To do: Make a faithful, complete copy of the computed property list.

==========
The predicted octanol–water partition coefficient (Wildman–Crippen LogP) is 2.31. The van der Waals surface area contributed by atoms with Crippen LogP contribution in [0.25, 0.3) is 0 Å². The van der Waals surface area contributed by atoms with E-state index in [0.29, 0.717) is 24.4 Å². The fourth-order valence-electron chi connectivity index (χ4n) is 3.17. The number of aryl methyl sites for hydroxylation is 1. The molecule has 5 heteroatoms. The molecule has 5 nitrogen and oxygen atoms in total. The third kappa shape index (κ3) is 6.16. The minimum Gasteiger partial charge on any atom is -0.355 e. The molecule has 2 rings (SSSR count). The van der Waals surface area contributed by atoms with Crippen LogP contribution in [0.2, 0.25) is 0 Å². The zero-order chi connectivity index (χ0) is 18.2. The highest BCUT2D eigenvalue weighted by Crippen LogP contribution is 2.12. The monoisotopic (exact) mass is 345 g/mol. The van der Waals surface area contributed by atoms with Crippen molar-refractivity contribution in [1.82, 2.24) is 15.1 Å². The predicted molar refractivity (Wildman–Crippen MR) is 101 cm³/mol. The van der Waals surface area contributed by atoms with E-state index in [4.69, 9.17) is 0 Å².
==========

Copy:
The predicted octanol–water partition coefficient (Wildman–Crippen LogP) is 2.31. The van der Waals surface area contributed by atoms with Crippen LogP contribution in [0.25, 0.3) is 0 Å². The van der Waals surface area contributed by atoms with E-state index in [0.29, 0.717) is 24.4 Å². The fourth-order valence-electron chi connectivity index (χ4n) is 3.17. The number of aryl methyl sites for hydroxylation is 1. The molecule has 5 heteroatoms. The molecule has 5 nitrogen and oxygen atoms in total. The third kappa shape index (κ3) is 6.16. The minimum Gasteiger partial charge on any atom is -0.355 e. The molecule has 2 rings (SSSR count). The van der Waals surface area contributed by atoms with Crippen LogP contribution in [0.2, 0.25) is 0 Å². The zero-order chi connectivity index (χ0) is 18.2. The highest BCUT2D eigenvalue weighted by Crippen LogP contribution is 2.12. The monoisotopic (exact) mass is 345 g/mol. The van der Waals surface area contributed by atoms with Crippen molar-refractivity contribution in [1.82, 2.24) is 15.1 Å². The predicted molar refractivity (Wildman–Crippen MR) is 101 cm³/mol. The van der Waals surface area contributed by atoms with E-state index in [4.69, 9.17) is 0 Å².